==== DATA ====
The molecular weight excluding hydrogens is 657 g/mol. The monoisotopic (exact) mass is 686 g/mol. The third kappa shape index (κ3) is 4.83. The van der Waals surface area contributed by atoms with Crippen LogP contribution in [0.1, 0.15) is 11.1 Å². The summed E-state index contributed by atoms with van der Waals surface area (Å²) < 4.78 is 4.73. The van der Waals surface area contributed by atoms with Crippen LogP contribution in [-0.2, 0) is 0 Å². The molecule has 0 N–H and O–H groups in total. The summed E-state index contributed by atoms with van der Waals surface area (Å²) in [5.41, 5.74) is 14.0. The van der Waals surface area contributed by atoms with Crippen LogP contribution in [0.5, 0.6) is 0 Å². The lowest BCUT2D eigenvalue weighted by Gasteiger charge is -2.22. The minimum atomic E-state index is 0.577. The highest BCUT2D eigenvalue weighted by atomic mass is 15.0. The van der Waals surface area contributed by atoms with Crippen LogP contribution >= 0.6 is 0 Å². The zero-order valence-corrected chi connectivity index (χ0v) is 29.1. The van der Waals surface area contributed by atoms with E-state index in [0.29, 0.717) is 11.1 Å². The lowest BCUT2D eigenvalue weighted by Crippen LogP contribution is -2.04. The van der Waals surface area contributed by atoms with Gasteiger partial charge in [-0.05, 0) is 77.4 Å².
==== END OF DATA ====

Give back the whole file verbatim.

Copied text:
The molecular weight excluding hydrogens is 657 g/mol. The monoisotopic (exact) mass is 686 g/mol. The third kappa shape index (κ3) is 4.83. The van der Waals surface area contributed by atoms with Crippen LogP contribution in [0.1, 0.15) is 11.1 Å². The summed E-state index contributed by atoms with van der Waals surface area (Å²) < 4.78 is 4.73. The van der Waals surface area contributed by atoms with Crippen LogP contribution in [-0.2, 0) is 0 Å². The molecule has 0 N–H and O–H groups in total. The summed E-state index contributed by atoms with van der Waals surface area (Å²) in [5.41, 5.74) is 14.0. The van der Waals surface area contributed by atoms with Crippen LogP contribution in [0.5, 0.6) is 0 Å². The lowest BCUT2D eigenvalue weighted by Gasteiger charge is -2.22. The minimum atomic E-state index is 0.577. The highest BCUT2D eigenvalue weighted by atomic mass is 15.0. The van der Waals surface area contributed by atoms with Crippen LogP contribution >= 0.6 is 0 Å². The zero-order valence-corrected chi connectivity index (χ0v) is 29.1. The van der Waals surface area contributed by atoms with E-state index in [0.29, 0.717) is 11.1 Å². The lowest BCUT2D eigenvalue weighted by Crippen LogP contribution is -2.04. The van der Waals surface area contributed by atoms with Gasteiger partial charge in [-0.05, 0) is 77.4 Å².